The two lean back against a giant tree, not quite touching, enjoying the sweet fruit and the cool of the morning. Above, some of the younger animals are chasing through the trees. Two of the older youngsters, orphans from a recent lion attack, race directly overhead. They leap simultaneously, realizing too late that they are targeting the same small branch. It snaps from their combined weight. They squeal in fear and, wrapped arm-in-arm, still clutching the broken branch, plummet to earth.
The pair hits the ground just behind Vulture. The tip of the branch slaps the face of alpha male. The bottom youngster lies dazed. The one whose fall had been cushioned by the body of his brother jumps up unhurt. Alpha male leaps forward and sends the standing animal flying with a vicious backhand and then slams his fist down onto the head of the unconscious youngster. Blood and gray material ooze from the broken skull. Alpha male licks his fist, then leans down and tastes the gooey mass that had been the young animal's face. He picks up the corpse and carries it away, licking at the blood and brain matter as he walks.
The body of the first youngster had flown ten feet in the air and slammed into the trunk of the very tree from which he had fallen. He lay whimpering for a few moments and then pulled himself along the ground, his legs dragging uselessly behind.
During this time, male had jumped to his feet, his half-eaten fruit falling to the ground. He had paced quickly back and forth, while stuttering short nervous woofs and pulling the hair of his chest. When alpha male had disappeared with the body of the dead youngster, male walked quickly but cautiously to the wounded individual. He looked carefully around and then picked up the youngster and ran deeper into the woods.
Half an hour later, male is sitting on the bank of the great river, the westernmost boundary of the troop's territory. One hand rests on the leg of the wounded youngster lying in front of him. The young animal whimpers softly, tears running down his cheeks, fear mixed with pain creasing his tiny face.
A twig snaps in the woods. Male jumps up and scampers into the brush, abandoning the youngster. He returns, head down, embarrassed, when female emerges from the woods and walks to the riverbank. Female places one hand on her chin, the other on male's wrist and emits a low, high-pitched wail. She walks to the youngster, kneels at his side, and woofs softly as she pulls at his arms, urging him to stand. When the youth doesn't respond, she lies at his side, places one arm around him, hugging him and crooning softly.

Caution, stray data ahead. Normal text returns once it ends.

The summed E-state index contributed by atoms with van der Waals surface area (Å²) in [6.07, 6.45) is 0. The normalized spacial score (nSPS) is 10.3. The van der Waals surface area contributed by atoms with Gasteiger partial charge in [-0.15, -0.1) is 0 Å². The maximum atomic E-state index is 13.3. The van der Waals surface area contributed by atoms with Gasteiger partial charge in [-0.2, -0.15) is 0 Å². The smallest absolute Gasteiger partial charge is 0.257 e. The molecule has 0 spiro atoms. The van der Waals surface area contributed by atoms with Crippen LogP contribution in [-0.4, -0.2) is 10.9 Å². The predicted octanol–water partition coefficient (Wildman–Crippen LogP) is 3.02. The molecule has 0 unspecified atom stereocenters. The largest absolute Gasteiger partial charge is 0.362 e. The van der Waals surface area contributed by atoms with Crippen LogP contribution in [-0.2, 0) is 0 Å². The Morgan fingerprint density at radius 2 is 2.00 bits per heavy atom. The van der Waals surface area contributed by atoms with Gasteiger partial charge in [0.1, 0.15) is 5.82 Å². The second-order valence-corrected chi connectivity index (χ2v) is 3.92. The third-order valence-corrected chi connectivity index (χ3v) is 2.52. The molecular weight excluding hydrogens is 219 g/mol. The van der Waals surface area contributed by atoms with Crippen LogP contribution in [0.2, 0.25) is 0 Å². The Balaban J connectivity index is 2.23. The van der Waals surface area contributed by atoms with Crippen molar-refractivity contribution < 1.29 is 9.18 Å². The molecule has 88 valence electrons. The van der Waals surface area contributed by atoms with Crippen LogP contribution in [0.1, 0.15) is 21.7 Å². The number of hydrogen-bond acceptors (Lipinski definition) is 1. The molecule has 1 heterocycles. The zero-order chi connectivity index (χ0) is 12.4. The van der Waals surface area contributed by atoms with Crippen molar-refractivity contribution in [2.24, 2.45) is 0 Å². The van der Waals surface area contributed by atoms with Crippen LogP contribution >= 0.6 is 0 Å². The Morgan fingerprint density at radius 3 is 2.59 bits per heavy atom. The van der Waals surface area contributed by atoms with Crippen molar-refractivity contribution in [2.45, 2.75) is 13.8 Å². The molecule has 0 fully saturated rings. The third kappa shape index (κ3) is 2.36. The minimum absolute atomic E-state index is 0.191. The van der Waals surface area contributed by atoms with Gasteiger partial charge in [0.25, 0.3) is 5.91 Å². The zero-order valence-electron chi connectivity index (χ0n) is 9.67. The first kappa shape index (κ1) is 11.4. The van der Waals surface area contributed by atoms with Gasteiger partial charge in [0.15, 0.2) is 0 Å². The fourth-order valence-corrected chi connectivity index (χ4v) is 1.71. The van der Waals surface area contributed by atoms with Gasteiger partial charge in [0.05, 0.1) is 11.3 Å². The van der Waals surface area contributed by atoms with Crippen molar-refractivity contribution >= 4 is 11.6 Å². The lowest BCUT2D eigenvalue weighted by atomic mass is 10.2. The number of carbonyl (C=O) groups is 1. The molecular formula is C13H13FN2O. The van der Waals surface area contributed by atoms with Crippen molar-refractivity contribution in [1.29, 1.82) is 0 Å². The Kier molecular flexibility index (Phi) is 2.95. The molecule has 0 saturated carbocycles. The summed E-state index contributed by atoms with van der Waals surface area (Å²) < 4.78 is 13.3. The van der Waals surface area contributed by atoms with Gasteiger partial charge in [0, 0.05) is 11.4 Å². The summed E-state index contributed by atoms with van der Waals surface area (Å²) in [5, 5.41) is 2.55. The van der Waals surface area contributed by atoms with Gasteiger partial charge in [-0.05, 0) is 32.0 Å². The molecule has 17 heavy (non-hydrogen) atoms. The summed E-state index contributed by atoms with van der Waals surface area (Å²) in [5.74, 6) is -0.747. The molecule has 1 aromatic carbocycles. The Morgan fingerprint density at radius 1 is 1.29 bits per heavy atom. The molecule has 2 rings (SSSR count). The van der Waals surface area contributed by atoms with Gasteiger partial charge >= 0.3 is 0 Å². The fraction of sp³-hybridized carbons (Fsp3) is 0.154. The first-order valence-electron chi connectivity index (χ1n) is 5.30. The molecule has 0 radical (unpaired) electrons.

A small trickle of blood seeps from the youngster's mouth.
Male watches for a minute or two and then walks into the woods. Soon he is back. He shakes female's shoulder and motions with a wave of his hand for her to follow him. She hesitates. He shakes her again and waves his hand more vigorously. She rises slowly, gently picks up the youngster, and follows him into the woods. He stops after about twenty feet. Points into the air. She looks up, confused, then smiles as she spots the nest he has built. Female woofs a thank you and, carrying the youth in one arm, deftly climbs to the nest.
Male spends the rest of the day gathering fruits and nuts and a half dozen clams, a new treat he discovered on the river bottom. Most of these foods he carries to the nest. Near sundown, he climbs up and lies next to female.
As always, the dark bothers him, but somehow the night is less fearful than before.
In the morning, the youngster is dead.
Male has to slap female to get her to release the youth. He carries the body down, leaving her sobbing and rocking in the center of the nest. Male lays the body on the riverbank and sits back on his haunches, elbows on his knees, chin in his hands, staring at the youth for a full minute. Finally, he walks over and scoops a deep depression in the soft sand.
Male places the body into the grave and begins covering it with sand. Female appears at his side and reaches toward him with one of the fruits he had gathered. Male angrily slaps it away and returns to the burying. She runs to retrieve the fruit, walks timidly back to his side, grunts to get his attention. When he looks up, she points to the fruit and then down at the dead youngster. He frowns. After a moment, he woofs approvingly, accepts the fruit, bites through the rind, and places it next to the body. Male mounds the rest of the sand onto the corpse, then stands and walks into the woods.
Female catches up to him as he passes the tree in which he had built their nest. She grabs his arm and tries to pull him back. He shakes her off and continues walking. She grabs him again, points to him, to herself, into the sky. He cocks his head to one side, looks up, looks back at her. Then he smiles. And quickly follows her back to the nest.
It is three days before they return to the rest of the troop. No one acknowledges their return. Nobody noticed they had been gone. They spend the day together, but build two nests and separate when it begins to become dark.
Male spends a restless, nearly sleepless night. At dawn, he sees female climb out of her nest and he stretches his painful, arthritic leg and follows her down.
Male wanders through the trees sniffing and looking for female. He catches her scent a few minutes later. At the same time, he hears a scuffling at the edge of the meadow. Stepping out of the woods, he finds Vulture with a full erection clawing at female while she cries and tries to back away.
Male rushes Vulture, hits him from his blind side, and shoves him into a tree. Vulture's head slams into the rough bark and he falls onto his back, dazed.
Male woofs loudly, jumps up and down on all fours. Then, with lips pressed tightly against his teeth, he picks up a fruit-sized chunk of granite and smashes it down onto Vulture's skull.
Male jumps up, screams loudly, runs quickly back and forth, beats his chest, runs in circles, pulls grass and tosses it in the air, runs back to Vulture, spits on his body, throws clumps of grass at him.
Male's frenzy gradually slows, dies out. He stands still and looks around. Some of the animals have walked into the meadow and are watching nervously. Male takes small steps to the right, to the left. He kneels, presses his face to the ground. He stands, shoulders hunched, woofing short nervous bursts. He looks to female, makes eye contact, lowers his head, tears dripping from his eyes. He then turns and sprints into the meadow.
Female watches, raises both hands to her mouth, squeals in alarm, and rushes forward, following the trail of bent grass made by male.
David A. Stelzig is a retired professor and Chairman of Agricultural Biochemistry at West Virginia University. Stelzig has numerous research publications in refereed journals, including Science, Plant Physiology, and Phytochemistry. He also has short fiction published in Boston Literary Magazine and DiddleDog, and stories accepted in Midnight Showcase and an anthology of MD authors.